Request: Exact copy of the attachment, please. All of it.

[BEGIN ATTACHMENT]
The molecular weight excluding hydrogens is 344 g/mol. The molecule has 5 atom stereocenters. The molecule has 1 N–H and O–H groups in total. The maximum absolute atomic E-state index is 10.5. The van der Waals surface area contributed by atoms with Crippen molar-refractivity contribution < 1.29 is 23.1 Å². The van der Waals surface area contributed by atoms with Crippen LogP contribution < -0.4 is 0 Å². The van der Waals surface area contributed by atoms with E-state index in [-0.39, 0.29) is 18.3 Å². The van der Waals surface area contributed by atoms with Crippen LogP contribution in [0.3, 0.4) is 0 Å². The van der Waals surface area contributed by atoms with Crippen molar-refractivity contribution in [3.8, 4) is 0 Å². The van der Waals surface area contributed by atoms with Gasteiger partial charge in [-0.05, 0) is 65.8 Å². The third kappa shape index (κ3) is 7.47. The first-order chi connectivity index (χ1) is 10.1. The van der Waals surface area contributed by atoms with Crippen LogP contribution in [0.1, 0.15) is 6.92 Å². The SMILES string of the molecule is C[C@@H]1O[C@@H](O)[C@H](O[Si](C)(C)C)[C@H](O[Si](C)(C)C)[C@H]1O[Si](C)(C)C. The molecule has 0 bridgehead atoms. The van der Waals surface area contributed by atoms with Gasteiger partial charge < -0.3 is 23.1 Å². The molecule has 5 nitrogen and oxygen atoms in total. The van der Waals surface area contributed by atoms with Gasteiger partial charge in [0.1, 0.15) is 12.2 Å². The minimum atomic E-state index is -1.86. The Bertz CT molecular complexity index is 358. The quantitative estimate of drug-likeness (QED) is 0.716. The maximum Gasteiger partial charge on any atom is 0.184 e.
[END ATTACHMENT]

The molecular weight excluding hydrogens is 344 g/mol. The molecule has 5 atom stereocenters. The molecule has 1 N–H and O–H groups in total. The maximum absolute atomic E-state index is 10.5. The van der Waals surface area contributed by atoms with Crippen molar-refractivity contribution < 1.29 is 23.1 Å². The van der Waals surface area contributed by atoms with Crippen LogP contribution < -0.4 is 0 Å². The van der Waals surface area contributed by atoms with E-state index in [-0.39, 0.29) is 18.3 Å². The van der Waals surface area contributed by atoms with Crippen LogP contribution in [0.3, 0.4) is 0 Å². The van der Waals surface area contributed by atoms with Crippen molar-refractivity contribution in [3.8, 4) is 0 Å². The van der Waals surface area contributed by atoms with Gasteiger partial charge in [-0.05, 0) is 65.8 Å². The third kappa shape index (κ3) is 7.47. The first-order chi connectivity index (χ1) is 10.1. The van der Waals surface area contributed by atoms with Crippen LogP contribution in [0.1, 0.15) is 6.92 Å². The SMILES string of the molecule is C[C@@H]1O[C@@H](O)[C@H](O[Si](C)(C)C)[C@H](O[Si](C)(C)C)[C@H]1O[Si](C)(C)C. The molecule has 0 bridgehead atoms. The van der Waals surface area contributed by atoms with Gasteiger partial charge < -0.3 is 23.1 Å². The molecule has 5 nitrogen and oxygen atoms in total. The van der Waals surface area contributed by atoms with Gasteiger partial charge in [0.1, 0.15) is 12.2 Å². The minimum atomic E-state index is -1.86. The Bertz CT molecular complexity index is 358. The quantitative estimate of drug-likeness (QED) is 0.716. The maximum Gasteiger partial charge on any atom is 0.184 e.